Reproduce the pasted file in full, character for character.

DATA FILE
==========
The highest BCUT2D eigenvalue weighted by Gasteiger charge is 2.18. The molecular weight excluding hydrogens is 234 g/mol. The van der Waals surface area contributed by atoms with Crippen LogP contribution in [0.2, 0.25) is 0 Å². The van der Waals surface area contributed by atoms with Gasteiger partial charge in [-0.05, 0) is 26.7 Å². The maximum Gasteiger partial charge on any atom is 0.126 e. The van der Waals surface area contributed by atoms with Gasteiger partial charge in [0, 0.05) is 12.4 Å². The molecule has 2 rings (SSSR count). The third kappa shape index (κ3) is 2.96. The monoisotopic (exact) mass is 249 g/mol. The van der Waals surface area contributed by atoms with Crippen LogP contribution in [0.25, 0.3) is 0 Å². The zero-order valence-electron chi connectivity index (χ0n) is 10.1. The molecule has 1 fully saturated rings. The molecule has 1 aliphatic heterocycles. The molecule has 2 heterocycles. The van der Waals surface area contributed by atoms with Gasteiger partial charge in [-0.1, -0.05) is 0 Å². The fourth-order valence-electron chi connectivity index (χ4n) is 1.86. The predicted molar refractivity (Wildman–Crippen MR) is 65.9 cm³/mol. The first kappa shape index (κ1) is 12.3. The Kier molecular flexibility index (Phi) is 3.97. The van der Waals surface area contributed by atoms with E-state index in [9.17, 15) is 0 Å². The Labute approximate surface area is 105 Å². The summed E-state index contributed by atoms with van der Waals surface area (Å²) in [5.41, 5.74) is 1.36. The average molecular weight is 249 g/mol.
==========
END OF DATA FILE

The highest BCUT2D eigenvalue weighted by Gasteiger charge is 2.18. The molecular weight excluding hydrogens is 234 g/mol. The van der Waals surface area contributed by atoms with Crippen LogP contribution in [0.2, 0.25) is 0 Å². The van der Waals surface area contributed by atoms with Gasteiger partial charge in [-0.05, 0) is 26.7 Å². The maximum Gasteiger partial charge on any atom is 0.126 e. The van der Waals surface area contributed by atoms with Gasteiger partial charge in [0, 0.05) is 12.4 Å². The molecule has 2 rings (SSSR count). The third kappa shape index (κ3) is 2.96. The monoisotopic (exact) mass is 249 g/mol. The van der Waals surface area contributed by atoms with Crippen LogP contribution in [0.25, 0.3) is 0 Å². The zero-order valence-electron chi connectivity index (χ0n) is 10.1. The molecule has 1 fully saturated rings. The molecule has 1 aliphatic heterocycles. The molecule has 2 heterocycles. The van der Waals surface area contributed by atoms with Gasteiger partial charge in [-0.1, -0.05) is 0 Å². The fourth-order valence-electron chi connectivity index (χ4n) is 1.86. The predicted molar refractivity (Wildman–Crippen MR) is 65.9 cm³/mol. The first kappa shape index (κ1) is 12.3. The Kier molecular flexibility index (Phi) is 3.97. The van der Waals surface area contributed by atoms with E-state index in [9.17, 15) is 0 Å². The Labute approximate surface area is 105 Å². The summed E-state index contributed by atoms with van der Waals surface area (Å²) in [5.41, 5.74) is 1.36. The average molecular weight is 249 g/mol.